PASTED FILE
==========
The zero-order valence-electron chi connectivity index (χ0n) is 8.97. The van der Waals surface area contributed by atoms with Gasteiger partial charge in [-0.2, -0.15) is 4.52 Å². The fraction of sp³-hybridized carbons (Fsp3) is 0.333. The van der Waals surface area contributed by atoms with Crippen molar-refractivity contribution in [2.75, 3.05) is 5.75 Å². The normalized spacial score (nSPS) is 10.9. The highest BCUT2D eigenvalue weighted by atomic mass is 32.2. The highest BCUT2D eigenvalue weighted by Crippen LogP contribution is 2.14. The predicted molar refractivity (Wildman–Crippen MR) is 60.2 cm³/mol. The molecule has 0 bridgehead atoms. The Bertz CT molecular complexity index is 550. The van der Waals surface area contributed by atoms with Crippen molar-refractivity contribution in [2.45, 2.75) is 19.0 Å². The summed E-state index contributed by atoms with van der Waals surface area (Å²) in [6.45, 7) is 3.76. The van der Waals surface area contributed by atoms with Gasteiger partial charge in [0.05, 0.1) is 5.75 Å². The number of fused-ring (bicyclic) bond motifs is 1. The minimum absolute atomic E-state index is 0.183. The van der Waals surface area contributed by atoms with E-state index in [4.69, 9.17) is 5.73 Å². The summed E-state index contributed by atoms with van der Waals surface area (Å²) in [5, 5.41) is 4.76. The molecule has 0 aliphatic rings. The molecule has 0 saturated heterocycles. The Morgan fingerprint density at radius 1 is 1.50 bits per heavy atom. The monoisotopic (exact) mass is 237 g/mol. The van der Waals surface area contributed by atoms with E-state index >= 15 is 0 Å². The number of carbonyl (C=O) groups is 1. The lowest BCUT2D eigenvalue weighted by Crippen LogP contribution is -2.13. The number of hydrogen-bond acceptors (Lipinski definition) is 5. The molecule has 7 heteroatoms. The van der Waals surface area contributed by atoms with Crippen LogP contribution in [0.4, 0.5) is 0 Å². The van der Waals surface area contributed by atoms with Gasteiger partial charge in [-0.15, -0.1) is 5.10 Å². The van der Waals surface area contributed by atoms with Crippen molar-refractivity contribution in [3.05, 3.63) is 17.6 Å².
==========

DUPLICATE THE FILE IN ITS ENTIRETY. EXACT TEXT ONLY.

The zero-order valence-electron chi connectivity index (χ0n) is 8.97. The van der Waals surface area contributed by atoms with Gasteiger partial charge in [-0.2, -0.15) is 4.52 Å². The fraction of sp³-hybridized carbons (Fsp3) is 0.333. The van der Waals surface area contributed by atoms with Crippen molar-refractivity contribution in [2.75, 3.05) is 5.75 Å². The normalized spacial score (nSPS) is 10.9. The highest BCUT2D eigenvalue weighted by atomic mass is 32.2. The highest BCUT2D eigenvalue weighted by Crippen LogP contribution is 2.14. The predicted molar refractivity (Wildman–Crippen MR) is 60.2 cm³/mol. The molecule has 0 bridgehead atoms. The Bertz CT molecular complexity index is 550. The van der Waals surface area contributed by atoms with Crippen molar-refractivity contribution in [2.45, 2.75) is 19.0 Å². The summed E-state index contributed by atoms with van der Waals surface area (Å²) in [6.45, 7) is 3.76. The van der Waals surface area contributed by atoms with Gasteiger partial charge in [0.05, 0.1) is 5.75 Å². The number of fused-ring (bicyclic) bond motifs is 1. The minimum absolute atomic E-state index is 0.183. The van der Waals surface area contributed by atoms with E-state index in [4.69, 9.17) is 5.73 Å². The summed E-state index contributed by atoms with van der Waals surface area (Å²) in [5, 5.41) is 4.76. The molecule has 0 aliphatic rings. The molecule has 0 saturated heterocycles. The Morgan fingerprint density at radius 1 is 1.50 bits per heavy atom. The monoisotopic (exact) mass is 237 g/mol. The van der Waals surface area contributed by atoms with E-state index >= 15 is 0 Å². The number of carbonyl (C=O) groups is 1. The lowest BCUT2D eigenvalue weighted by Crippen LogP contribution is -2.13. The number of hydrogen-bond acceptors (Lipinski definition) is 5. The molecule has 7 heteroatoms. The van der Waals surface area contributed by atoms with Crippen LogP contribution in [0.4, 0.5) is 0 Å². The van der Waals surface area contributed by atoms with Gasteiger partial charge in [-0.15, -0.1) is 5.10 Å². The van der Waals surface area contributed by atoms with Crippen molar-refractivity contribution in [3.05, 3.63) is 17.6 Å².